You can explore your interest in the nursing field in a number of ways. You can take a first-aid class to help you learn the basics of treating sick or injured people. You can read books on careers in nursing, talk with your health teachers or school nurse about the career, or visit nursing association Web sites to learn more. You might also consider visiting or volunteering at a hospital or clinic to observe the work of nurses and to talk with hospital personnel. Camp counseling jobs sometimes offer related experiences. Some schools offer participation in Future Nurses programs. Additionally, visit https://nursing.jnj.com/ for information on nursing education, scholarships, and career paths.
Working in clinics, nursing homes, hospitals, and other health care settings, APNs are qualified to handle a wide range of basic health problems, usually in association with a physician, but in some cases working independently.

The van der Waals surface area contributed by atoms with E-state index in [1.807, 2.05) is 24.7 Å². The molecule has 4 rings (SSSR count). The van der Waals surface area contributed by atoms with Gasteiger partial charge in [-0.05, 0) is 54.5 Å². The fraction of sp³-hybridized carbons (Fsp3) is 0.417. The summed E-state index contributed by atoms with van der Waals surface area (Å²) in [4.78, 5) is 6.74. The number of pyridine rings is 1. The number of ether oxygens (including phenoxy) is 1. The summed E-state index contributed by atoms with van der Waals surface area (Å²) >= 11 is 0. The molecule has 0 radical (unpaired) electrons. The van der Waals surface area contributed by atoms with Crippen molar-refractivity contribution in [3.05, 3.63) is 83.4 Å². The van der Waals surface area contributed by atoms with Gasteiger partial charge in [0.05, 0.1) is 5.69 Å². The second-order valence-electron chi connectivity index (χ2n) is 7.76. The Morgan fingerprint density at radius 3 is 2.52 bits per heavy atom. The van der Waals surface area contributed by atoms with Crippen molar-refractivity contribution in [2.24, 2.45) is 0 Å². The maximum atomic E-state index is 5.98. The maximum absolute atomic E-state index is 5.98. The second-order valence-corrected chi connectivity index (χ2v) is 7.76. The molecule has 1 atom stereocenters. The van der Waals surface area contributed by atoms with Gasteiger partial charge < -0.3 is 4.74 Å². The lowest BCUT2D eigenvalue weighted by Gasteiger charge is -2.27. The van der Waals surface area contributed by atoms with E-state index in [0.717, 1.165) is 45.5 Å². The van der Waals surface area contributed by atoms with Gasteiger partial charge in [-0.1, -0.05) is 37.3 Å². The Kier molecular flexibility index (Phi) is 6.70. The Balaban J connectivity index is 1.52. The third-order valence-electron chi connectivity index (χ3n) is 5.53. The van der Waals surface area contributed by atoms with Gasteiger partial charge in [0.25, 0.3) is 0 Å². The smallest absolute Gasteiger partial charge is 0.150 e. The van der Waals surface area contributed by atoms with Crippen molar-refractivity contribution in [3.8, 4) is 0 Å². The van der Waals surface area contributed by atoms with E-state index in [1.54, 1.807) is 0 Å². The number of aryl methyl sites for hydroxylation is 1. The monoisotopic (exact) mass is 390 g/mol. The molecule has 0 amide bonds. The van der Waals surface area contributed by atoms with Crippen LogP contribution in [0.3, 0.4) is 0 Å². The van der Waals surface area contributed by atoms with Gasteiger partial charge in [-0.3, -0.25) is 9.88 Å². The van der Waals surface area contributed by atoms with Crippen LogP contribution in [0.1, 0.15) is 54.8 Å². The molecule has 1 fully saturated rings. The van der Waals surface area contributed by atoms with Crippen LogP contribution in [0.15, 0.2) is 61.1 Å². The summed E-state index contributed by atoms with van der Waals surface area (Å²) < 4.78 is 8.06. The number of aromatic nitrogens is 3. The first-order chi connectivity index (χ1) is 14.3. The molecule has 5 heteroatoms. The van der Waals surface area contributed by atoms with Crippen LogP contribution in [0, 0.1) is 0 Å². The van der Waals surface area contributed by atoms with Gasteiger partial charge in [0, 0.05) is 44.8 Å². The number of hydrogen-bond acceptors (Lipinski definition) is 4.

Specific duties of APNs are determined by their specialty, and to a certain extent their precise duties are prescribed by the state in which they practice. APNs are required to be certified in most states and in most states can prescribe medications.
Working within prescribed guidelines and instructions of the physician, the APN orders, interprets, and evaluates diagnostic tests to identify the patient's clinical problems and health care needs. Then based on their findings, he or she records patient data and develops a treatment plan aimed at restoring the patient to health. After discussing this plan with the physician and other health professionals, the APN submits the plan and goals for individual patients for periodic review and evaluation. When warranted, APNs may prescribe drugs or other forms of treatment such as physical therapy, inhalation therapy, and related treatments. If warranted they may refer patients to the supervising physician for consultation and their special expertise in various areas of medical practice.